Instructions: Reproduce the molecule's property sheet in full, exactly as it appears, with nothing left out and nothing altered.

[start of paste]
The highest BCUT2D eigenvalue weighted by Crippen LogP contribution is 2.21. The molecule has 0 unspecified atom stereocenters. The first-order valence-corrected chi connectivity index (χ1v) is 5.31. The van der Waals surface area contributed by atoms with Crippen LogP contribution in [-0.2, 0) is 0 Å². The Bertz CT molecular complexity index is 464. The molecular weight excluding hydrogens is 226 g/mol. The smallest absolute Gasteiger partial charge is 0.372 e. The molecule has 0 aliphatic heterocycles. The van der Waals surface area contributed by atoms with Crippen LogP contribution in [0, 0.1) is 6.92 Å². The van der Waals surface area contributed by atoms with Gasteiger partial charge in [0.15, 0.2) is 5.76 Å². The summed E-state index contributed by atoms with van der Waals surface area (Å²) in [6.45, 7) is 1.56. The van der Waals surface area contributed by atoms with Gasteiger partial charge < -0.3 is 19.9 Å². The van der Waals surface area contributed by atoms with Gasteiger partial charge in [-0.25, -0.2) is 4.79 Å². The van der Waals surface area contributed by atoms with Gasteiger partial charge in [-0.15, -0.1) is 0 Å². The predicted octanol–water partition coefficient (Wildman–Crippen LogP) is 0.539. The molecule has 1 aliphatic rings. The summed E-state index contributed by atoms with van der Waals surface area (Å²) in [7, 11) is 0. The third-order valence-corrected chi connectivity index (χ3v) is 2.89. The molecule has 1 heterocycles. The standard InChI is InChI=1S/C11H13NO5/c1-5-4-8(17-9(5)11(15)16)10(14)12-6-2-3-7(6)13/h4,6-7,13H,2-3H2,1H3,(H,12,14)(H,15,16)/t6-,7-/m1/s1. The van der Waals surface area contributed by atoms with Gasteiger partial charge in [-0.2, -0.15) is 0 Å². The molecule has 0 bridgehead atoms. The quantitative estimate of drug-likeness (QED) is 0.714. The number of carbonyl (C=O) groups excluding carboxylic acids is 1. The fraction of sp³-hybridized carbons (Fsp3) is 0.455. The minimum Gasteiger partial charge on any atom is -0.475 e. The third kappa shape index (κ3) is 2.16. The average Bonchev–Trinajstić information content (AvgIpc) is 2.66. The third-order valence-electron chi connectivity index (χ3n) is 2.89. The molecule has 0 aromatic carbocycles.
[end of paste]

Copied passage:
The highest BCUT2D eigenvalue weighted by Crippen LogP contribution is 2.21. The molecule has 0 unspecified atom stereocenters. The first-order valence-corrected chi connectivity index (χ1v) is 5.31. The van der Waals surface area contributed by atoms with Crippen LogP contribution in [-0.2, 0) is 0 Å². The Bertz CT molecular complexity index is 464. The molecular weight excluding hydrogens is 226 g/mol. The smallest absolute Gasteiger partial charge is 0.372 e. The molecule has 0 aliphatic heterocycles. The van der Waals surface area contributed by atoms with Crippen LogP contribution in [0, 0.1) is 6.92 Å². The van der Waals surface area contributed by atoms with Gasteiger partial charge in [0.15, 0.2) is 5.76 Å². The summed E-state index contributed by atoms with van der Waals surface area (Å²) in [6.45, 7) is 1.56. The van der Waals surface area contributed by atoms with Gasteiger partial charge < -0.3 is 19.9 Å². The van der Waals surface area contributed by atoms with Gasteiger partial charge in [-0.25, -0.2) is 4.79 Å². The van der Waals surface area contributed by atoms with Gasteiger partial charge in [-0.15, -0.1) is 0 Å². The predicted octanol–water partition coefficient (Wildman–Crippen LogP) is 0.539. The molecule has 1 aliphatic rings. The summed E-state index contributed by atoms with van der Waals surface area (Å²) in [7, 11) is 0. The third-order valence-corrected chi connectivity index (χ3v) is 2.89. The molecule has 1 heterocycles. The standard InChI is InChI=1S/C11H13NO5/c1-5-4-8(17-9(5)11(15)16)10(14)12-6-2-3-7(6)13/h4,6-7,13H,2-3H2,1H3,(H,12,14)(H,15,16)/t6-,7-/m1/s1. The van der Waals surface area contributed by atoms with Gasteiger partial charge in [-0.2, -0.15) is 0 Å². The molecule has 0 bridgehead atoms. The quantitative estimate of drug-likeness (QED) is 0.714. The number of carbonyl (C=O) groups excluding carboxylic acids is 1. The fraction of sp³-hybridized carbons (Fsp3) is 0.455. The minimum Gasteiger partial charge on any atom is -0.475 e. The third kappa shape index (κ3) is 2.16. The average Bonchev–Trinajstić information content (AvgIpc) is 2.66. The third-order valence-electron chi connectivity index (χ3n) is 2.89. The molecule has 0 aromatic carbocycles.